MOORE: Guerra typifies crimson upsurge

THERE'S A BELIEF that Washington State might be able to gain consistent yardage on the ground this season. Many think has more to do with the talent and depth of the running backs than an endorsement of the offensive line. But the Cougar blockers are bigger and stronger and projected to be better than they were last year, and that includes B.J. Guerra.

And so maybe B.J. Guerra, the projected starter at right guard on the pre-fall camp depth chart, and his line-mates will create room to run for Dwight Tardy and James Montgomery.

If that happens, maybe the offense will move the chains, control the clock and allow Kevin Lopina and Marshall Lobbestael to throw the ball and avoid being injured.

In that scenario, the defense will be more rested and better equipped to stop opponents, thus keeping the Cougars in games they were blown out of last year. Ideally this leads to wins in games they should have lost, and we all have a merry Christmas with the 6-6 Cougs at the Las Vegas Bowl.


I NO LONGER blow out birthday candles and wish for the Cougs to go to the Rose Bowl – I wanted that once in my lifetime, and it's happened twice, and I don't care that we didn't win, we were there times two, and if Ryan Leaf had been given one more second and if Jason Gesser hadn't been playing on one leg, we might have won them both. That's one reason why the Las Vegas Bowl is at the top of my revised bucket list. Another reason? A trip to Pasadena this year seems a little far-fetched these days.

So that's my pipedream, and if you don't mind, I'm smoking it after talking to Guerra last week. The redshirt sophomore from Moses Lake sounded convincing.

"We've taken many, many steps compared to last year," the 6-foot-3, 318-pound Guerra said. "We're getting physical, moving defensive linemen. That's what it takes to run the ball."

If you take his word for it, the offensive linemen have improved their technique and are more explosive than ever. Guerra himself went from a listed 293 pounds at the start of last season to 318 at the start of this year's fall camp.

"It's upon us to get the mindset to blow everyone off the ball," Guerra said. "It's worked for us so far. We're talking about being mentally tough."

GUERRA SEES A different team, saying: "Everyone's excited. Everyone wants to work hard. We talk about body language: ‘Don't hang your head, jog back to the huddle.' We're making progress."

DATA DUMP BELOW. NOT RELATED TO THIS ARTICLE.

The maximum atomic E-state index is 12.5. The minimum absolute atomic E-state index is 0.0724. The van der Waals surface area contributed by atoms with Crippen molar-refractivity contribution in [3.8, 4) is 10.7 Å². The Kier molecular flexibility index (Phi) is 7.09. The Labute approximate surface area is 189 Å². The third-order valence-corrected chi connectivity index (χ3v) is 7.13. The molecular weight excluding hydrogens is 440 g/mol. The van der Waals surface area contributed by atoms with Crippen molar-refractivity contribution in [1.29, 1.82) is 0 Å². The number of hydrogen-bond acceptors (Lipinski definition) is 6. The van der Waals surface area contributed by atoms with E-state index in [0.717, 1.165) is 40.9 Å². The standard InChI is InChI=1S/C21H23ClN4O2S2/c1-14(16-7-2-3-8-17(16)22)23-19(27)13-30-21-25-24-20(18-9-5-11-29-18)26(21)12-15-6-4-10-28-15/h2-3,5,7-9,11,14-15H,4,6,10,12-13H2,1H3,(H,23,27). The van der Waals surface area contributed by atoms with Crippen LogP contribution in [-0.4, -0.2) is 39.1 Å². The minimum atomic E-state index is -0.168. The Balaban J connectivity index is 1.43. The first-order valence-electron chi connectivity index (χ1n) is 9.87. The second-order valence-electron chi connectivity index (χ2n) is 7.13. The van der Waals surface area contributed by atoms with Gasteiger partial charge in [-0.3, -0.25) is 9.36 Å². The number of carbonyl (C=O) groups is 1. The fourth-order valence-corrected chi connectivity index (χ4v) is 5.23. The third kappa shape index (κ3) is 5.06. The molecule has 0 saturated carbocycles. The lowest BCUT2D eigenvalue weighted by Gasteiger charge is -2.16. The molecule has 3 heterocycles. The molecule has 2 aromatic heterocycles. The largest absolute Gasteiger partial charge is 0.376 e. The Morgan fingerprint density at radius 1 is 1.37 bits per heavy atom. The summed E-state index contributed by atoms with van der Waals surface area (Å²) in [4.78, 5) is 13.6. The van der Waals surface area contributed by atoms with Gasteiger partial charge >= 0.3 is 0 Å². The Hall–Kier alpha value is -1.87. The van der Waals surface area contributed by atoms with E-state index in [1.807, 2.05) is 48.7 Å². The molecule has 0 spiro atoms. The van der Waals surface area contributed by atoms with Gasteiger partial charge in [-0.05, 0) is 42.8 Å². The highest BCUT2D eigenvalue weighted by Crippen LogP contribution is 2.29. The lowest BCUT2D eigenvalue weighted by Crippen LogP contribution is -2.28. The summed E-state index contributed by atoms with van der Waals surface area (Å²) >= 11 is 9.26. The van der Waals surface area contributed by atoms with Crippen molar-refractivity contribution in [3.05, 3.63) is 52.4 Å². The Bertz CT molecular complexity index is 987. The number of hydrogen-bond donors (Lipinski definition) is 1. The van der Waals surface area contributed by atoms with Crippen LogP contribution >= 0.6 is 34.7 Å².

The offensive line allowed so many sacks last year that it led to three quarterbacks being hurt and forced to the sideline. That's obviously a point of emphasis this year.

"We've taken it upon ourselves to protect the quarterbacks," Guerra said. "If someone gives them pressure, we can't have that."

When Paul Wulff replaced Bill Doba last year, the new coach thought Guerra's size and athleticism made him better suited for the offensive line. So he was switched from defense. Guerra's reaction?

"I really didn't want to at first," he said. "I'd played D-line my whole life. I felt like I could excel there."

He's a team player who ultimately went along with Wulff's suggestion to cross the line of scrimmage and is growing more and more comfortable after starting at right guard for half of last season.

Guerra hopes to play in the NFL someday, and many think his best shot to get there is clearly as an offensive lineman. The League has always been his dream. He watches the NFL Network and doesn't have a favorite team, just favorite players such as Ray Lewis, Julius Peppers and Jonathan Ogden.

They're nasty, and Guerra says he and his teammates on the O-line have gotten that way too.

"How so?" I asked.

"We're driving guys to the ground, we're not stopping before the whistle blows, we're staying on our blocks," Guerra said.

Offensive linemen who are big, strong and nasty? That's a good combination for a rebuilding team.

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